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The Story of Hidden Truths Project

Hidden Truths Project (HTP) was founded in 2012 by Dr. Julie Thompson-Dobkin. In its inception, the focus was on art exhibits composed of artwork by individuals with epilepsy. The exhibits became a means to illustrate and share their lived experiences to abolish societal barriers and misconstrued bias regarding this complex disorder. The initial work began in southern California drawing primarily from artists across United States. Within two years, it became a global movement with bi-coastal events featuring artists from across the U.S. as well as Australia, Canada, China, Africa, Ireland, Mexico, Jamaica, Spain, Sweden, India, the U.K., Philippines and Malaysia, each expressing their unique perspective through creative storytelling.

Expanding Our Reach

After ten years of successful fundraising and contributing over $500,000 to epilepsy research, advocacy programs, and scholarships for individuals with epilepsy, the global pandemic presented a time of great uncertainty. Significant health inequities here and abroad, along with acts of racial injustice within our borders, revealed the opportunity to expand our reach.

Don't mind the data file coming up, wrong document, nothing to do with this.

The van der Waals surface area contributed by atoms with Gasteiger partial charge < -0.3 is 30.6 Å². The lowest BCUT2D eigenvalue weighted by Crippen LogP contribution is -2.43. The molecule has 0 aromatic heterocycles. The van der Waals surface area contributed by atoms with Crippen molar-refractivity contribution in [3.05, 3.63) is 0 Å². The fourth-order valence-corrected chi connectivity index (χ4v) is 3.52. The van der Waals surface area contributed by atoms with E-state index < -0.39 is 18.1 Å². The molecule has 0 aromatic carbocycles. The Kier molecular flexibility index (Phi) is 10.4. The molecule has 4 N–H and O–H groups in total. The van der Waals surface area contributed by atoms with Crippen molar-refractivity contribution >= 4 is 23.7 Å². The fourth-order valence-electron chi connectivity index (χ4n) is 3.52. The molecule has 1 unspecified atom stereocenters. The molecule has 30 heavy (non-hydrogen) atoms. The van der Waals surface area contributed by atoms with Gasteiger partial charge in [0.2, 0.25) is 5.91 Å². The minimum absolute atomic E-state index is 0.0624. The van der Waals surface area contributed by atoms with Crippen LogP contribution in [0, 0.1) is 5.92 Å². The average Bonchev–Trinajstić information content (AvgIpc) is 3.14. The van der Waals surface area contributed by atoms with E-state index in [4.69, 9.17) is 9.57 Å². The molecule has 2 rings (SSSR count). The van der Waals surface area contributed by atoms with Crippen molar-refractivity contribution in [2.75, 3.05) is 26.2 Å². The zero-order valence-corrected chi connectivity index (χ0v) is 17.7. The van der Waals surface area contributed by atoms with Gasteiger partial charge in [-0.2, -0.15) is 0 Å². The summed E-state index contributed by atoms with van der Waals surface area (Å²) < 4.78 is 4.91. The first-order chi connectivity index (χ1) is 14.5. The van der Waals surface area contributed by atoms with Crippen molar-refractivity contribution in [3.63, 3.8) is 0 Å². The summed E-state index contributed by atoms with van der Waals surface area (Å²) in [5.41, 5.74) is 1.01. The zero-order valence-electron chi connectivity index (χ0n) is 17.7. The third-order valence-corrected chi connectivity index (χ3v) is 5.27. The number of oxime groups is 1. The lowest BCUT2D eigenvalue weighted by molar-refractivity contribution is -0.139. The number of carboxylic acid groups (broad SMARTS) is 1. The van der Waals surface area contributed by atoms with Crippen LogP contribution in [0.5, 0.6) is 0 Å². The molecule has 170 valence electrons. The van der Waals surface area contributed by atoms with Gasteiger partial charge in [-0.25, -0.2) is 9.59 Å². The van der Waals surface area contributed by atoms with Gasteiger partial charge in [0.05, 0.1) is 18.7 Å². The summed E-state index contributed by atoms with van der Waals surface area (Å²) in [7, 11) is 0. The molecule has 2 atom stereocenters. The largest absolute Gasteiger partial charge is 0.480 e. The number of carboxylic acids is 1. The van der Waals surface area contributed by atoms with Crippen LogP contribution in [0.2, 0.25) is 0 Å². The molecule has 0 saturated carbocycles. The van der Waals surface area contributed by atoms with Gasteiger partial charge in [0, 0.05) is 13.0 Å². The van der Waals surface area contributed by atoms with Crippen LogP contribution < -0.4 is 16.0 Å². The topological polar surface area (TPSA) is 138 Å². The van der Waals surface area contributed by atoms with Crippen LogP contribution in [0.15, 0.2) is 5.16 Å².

We embraced the new challenges presented by expanding our online presence, allowing continued engagement with our supporters and global partners. We redirected our resources to cultivate new programming, including a virtual gallery from the art exhibits, remote Mindful-based Art Workshops, an Empowerment scholarship program for graduating seniors/adults pursuing educational opportunities in the arts, health-related fields, or advocacy programs, and a film series, If Not Us, Then Who?

2012

Founding of Hidden Truths Project

2014

Global reach across 6 continents

2020

Cultivated virtual gallery

2022

Officially raised over $500,000 for Epilepsy research

2023

Gallery art available for sale online
“Storytelling, painting, carving …all of the arts…help us understand the world around us by transforming research participants and data points into shared human experiences. Visual arts provide a history of who we were, and a vision of who we might become.”
– A. Rafael Johnson